Jan. 7 (Reuters) – A Georgia judge sentenced Travis McMichael and his father Gregory McMichael Friday to life imprisonment with no parole for what he called the “terrifying” 2020 murder of Ahmaud Arbery, a black man, who runs through their mostly white men neighborhood in the southern US state.

Judge Timothy Walmsley also spoke to her neighbor William “Roddie” Bryan on a life sentence, but ruled that he could apply for parole after 30 years in prison, the minimum murder sentence allowed under Georgia law.

Based on what Arbery’s tormented relatives said at the start of the Glynn County Superior Court hearing, the judge sentenced the three men for what he called their mistake in not seeing Arbery just another neighbor.

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He said he has given the McMichaels the harshest sentence there is, in part for their “callous” words and actions captured on a cell phone video that sparked outrage nationwide when it went public in the summer of 2020.

“It was a terrifying, really disturbing scene,” the judge said of the frame in the video of McMichael starting to raise his shotgun at Arbery while the 25-year-old is about 20 feet away. “I kept coming back to the horror that must have been on the mind of the young man who walked through Satilla Shores.”

In November, a jury found Gregory McMichael, 66, his son Travis McMichael, 35, and their neighbor Bryan, 52, guilty of murder, aggravated assault, wrongful imprisonment and criminal intent to commit a crime. Continue reading

The judge agreed with prosecutors and Arbery’s relatives that the three white men believed “the worst” about Arbery, which he said was “hunted, shot and killed for breaking the law here in this courtroom have considered “. their own hands. “

Earlier, Arbery’s family had told the court that they believed racial stereotypes led to the murder of the avid jogger, who grew up and still lived across from the Satilla Shores neighborhood, where he died. Defense attorneys had pleaded forbearance, saying none of the three men who ever intended to kill Arbery and that the maximum sentence should only be reserved for the “worst of the worst” perpetrators.

Prior to the judge’s verdict, Jasmine Arbery turned to the court in a trembling voice to offer a poetic celebration of her younger brother’s blackness which she believed his attackers believed was frightening.

“He had dark skin that gleamed like gold in the sunlight. He had curly hair; he would often like to twist it. Ahmaud had a broad nose and the color of his eyes was filled with melanin, ”she said. “These are the qualities that led these men to believe that Ahmaud was a dangerous criminal. To me, these qualities reflect a young man full of life and energy who looked like me and the people I love.”

A woman holds a sign in front of the Glynn County Courthouse after the jury found a guilty verdict in the trial of William “Roddie” Bryan, Travis McMichael and Gregory McMichael, who are charged with the death of 25-year-old Ahmaud Arbery in Brunswick in February 2020 , Georgia, USA, November 24, 2021. REUTERS / Marco Bello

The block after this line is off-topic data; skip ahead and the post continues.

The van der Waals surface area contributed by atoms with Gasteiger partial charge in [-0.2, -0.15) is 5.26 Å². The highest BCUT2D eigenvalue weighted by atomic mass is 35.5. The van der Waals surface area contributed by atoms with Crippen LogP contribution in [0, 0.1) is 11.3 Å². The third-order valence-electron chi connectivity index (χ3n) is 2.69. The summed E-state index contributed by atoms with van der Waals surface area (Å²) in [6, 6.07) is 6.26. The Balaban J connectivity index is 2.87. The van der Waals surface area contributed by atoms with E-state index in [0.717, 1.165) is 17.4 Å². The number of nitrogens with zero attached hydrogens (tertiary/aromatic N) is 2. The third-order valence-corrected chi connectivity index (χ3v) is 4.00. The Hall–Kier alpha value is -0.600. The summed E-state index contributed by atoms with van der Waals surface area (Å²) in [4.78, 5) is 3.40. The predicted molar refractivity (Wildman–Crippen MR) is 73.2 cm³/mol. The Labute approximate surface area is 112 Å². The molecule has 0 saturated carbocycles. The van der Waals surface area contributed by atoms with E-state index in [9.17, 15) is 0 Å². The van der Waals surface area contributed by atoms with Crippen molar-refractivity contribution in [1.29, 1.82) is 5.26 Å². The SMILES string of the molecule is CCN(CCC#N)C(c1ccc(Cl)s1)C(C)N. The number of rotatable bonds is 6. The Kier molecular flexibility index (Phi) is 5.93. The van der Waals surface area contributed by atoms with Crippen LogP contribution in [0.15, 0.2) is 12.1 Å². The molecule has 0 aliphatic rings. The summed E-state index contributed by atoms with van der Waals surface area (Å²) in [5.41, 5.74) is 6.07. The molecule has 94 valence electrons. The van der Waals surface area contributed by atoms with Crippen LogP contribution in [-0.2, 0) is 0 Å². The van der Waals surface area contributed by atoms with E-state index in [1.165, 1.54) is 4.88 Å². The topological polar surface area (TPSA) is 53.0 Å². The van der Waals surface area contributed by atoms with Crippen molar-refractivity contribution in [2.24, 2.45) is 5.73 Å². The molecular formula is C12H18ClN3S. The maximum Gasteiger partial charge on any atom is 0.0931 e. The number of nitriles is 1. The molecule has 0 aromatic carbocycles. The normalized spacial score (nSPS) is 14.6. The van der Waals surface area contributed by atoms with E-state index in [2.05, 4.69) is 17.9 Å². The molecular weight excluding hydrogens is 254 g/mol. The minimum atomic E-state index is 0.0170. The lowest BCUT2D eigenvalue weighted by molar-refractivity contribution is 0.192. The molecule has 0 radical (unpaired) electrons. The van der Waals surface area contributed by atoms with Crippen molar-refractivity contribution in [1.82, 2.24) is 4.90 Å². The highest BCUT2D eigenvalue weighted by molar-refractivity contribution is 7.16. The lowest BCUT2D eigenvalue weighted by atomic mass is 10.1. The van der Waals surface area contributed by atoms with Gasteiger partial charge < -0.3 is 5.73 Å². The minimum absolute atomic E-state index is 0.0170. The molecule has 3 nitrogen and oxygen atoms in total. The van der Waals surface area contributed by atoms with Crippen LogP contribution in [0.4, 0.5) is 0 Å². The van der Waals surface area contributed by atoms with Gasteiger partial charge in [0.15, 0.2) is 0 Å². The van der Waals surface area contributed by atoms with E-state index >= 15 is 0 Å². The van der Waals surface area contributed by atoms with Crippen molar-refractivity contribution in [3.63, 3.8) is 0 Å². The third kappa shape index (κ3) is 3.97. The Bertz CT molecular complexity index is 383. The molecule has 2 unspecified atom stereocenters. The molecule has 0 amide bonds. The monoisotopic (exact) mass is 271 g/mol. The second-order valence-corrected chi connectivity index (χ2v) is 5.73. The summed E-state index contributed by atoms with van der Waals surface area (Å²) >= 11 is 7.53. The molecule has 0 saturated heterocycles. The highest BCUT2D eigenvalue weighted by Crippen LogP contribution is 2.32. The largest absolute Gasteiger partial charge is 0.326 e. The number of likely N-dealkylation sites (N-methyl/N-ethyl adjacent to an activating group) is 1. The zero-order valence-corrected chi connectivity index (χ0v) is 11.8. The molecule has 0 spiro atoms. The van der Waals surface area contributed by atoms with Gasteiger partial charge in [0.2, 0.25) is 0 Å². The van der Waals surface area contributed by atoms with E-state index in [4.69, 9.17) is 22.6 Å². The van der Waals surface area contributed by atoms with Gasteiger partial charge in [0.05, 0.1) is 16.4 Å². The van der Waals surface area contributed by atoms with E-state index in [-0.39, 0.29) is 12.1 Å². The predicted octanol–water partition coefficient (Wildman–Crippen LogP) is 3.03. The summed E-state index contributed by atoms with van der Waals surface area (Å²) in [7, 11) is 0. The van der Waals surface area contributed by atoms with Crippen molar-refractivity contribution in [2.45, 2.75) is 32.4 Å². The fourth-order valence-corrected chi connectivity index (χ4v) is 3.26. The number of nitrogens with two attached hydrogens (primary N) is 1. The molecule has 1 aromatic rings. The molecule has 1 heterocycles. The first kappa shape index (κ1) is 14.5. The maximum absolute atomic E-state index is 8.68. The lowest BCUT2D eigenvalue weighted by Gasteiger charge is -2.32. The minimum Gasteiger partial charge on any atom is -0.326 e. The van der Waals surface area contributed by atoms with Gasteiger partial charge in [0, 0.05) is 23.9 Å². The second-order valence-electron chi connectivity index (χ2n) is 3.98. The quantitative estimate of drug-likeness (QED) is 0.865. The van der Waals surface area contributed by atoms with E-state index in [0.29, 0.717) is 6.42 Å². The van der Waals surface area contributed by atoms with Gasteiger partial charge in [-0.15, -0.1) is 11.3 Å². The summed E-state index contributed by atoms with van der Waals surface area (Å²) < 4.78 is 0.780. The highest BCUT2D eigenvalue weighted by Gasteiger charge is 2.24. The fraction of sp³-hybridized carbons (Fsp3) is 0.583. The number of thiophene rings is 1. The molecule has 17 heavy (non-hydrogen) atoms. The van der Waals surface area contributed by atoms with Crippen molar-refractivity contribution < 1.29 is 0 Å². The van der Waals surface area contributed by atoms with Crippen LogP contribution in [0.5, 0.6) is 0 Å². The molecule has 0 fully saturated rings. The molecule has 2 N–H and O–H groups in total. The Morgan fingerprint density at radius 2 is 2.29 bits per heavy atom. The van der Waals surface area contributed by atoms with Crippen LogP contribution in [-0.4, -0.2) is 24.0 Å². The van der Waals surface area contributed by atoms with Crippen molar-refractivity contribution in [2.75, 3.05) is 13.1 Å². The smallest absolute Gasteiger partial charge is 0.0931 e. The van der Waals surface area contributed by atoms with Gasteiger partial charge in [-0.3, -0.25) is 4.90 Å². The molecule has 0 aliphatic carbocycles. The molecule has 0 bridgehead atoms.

Linda Dunikoski, the chief prosecutor, had spoken out in favor of the maximum sentence only for the two McMichaels because she called “a demonstrated pattern of vigilance”. Citing Gregory McMichael’s previous work as an investigator with the local prosecutor, she said the father and son acted as if they were above the law.

Defense attorney Kevin Gough said he was indulgent for Bryan because he was the only one of the three who was unarmed while he was chasing Arbery.

The three men’s lawyers have announced that they will appeal the convictions. The men will also face a federal hate crime trial in February accused of violating Arbery’s civil rights by assaulting him on the grounds of “race and color”. Continue reading

The state case depended on whether the defendants had the right to confront Arbery over a suspicion he was trying to escape from after committing a crime, under a now-repealed Georgia law that allows the arrest of citizens. In the end, the jury was not impressed by the tearful testimony of Travis McMichael, the only defendant to take a stand, that he only shot in self-defense.

Arbery was jogging through the leafy Satilla Shores neighborhood on the afternoon of February 23rd when the McMichaels decided to grab their guns, hop in a pickup truck, and go into chase.

Bryan joined the chase in his own pickup truck after passing his driveway and pulled out his cell phone to record Travis McMichael firing a shotgun at Arbery at close range. Arbery had nothing with him but his running clothes and trainers.

The video fueled nationwide protests against racism in the criminal justice system when it surfaced months later and it became clear that none of the men involved had been arrested after a local prosecutor concluded the killing was warranted.

“They decided to target my son because they didn’t want him in their community,” Arbery’s mother Wanda Cooper-Jones said in court on Friday. “When they couldn’t scare or intimidate him enough, they killed him.”

In his verdict, the judge quoted the mother’s statements, which he thought were “very true”.

“Ahmaud Arbery should at least force us to broaden our definition of what a neighbor can be and how we treat him,” said the judge.

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Reporting by Jonathan Allen in New York; Additional coverage from Rich McKay in Atlanta; Editing by Alistair Bell and Daniel Wallis

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